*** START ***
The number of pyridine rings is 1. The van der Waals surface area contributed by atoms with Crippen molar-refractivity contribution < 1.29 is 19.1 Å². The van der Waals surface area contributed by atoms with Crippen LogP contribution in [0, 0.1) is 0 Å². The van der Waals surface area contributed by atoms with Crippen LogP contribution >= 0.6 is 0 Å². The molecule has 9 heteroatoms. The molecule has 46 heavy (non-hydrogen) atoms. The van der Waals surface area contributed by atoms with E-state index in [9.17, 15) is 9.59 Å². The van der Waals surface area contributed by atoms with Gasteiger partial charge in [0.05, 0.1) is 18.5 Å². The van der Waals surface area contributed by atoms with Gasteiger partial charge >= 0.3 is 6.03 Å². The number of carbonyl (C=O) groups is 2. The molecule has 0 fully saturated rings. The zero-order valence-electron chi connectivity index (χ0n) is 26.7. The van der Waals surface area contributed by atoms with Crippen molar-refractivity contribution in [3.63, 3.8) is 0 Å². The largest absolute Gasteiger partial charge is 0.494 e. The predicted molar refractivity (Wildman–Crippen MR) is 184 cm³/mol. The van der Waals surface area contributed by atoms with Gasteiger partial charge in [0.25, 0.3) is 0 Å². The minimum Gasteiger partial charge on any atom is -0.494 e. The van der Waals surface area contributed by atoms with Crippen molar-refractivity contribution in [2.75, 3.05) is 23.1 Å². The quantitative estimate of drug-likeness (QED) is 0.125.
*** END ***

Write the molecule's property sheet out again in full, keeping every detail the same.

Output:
The number of pyridine rings is 1. The van der Waals surface area contributed by atoms with Crippen molar-refractivity contribution < 1.29 is 19.1 Å². The van der Waals surface area contributed by atoms with Crippen LogP contribution in [0, 0.1) is 0 Å². The van der Waals surface area contributed by atoms with Crippen LogP contribution >= 0.6 is 0 Å². The molecule has 9 heteroatoms. The molecule has 46 heavy (non-hydrogen) atoms. The van der Waals surface area contributed by atoms with E-state index in [9.17, 15) is 9.59 Å². The van der Waals surface area contributed by atoms with Gasteiger partial charge in [0.05, 0.1) is 18.5 Å². The van der Waals surface area contributed by atoms with Gasteiger partial charge >= 0.3 is 6.03 Å². The number of carbonyl (C=O) groups is 2. The molecule has 0 fully saturated rings. The zero-order valence-electron chi connectivity index (χ0n) is 26.7. The van der Waals surface area contributed by atoms with Crippen molar-refractivity contribution in [3.63, 3.8) is 0 Å². The largest absolute Gasteiger partial charge is 0.494 e. The predicted molar refractivity (Wildman–Crippen MR) is 184 cm³/mol. The van der Waals surface area contributed by atoms with Gasteiger partial charge in [0.25, 0.3) is 0 Å². The minimum Gasteiger partial charge on any atom is -0.494 e. The van der Waals surface area contributed by atoms with Crippen molar-refractivity contribution in [2.75, 3.05) is 23.1 Å². The quantitative estimate of drug-likeness (QED) is 0.125.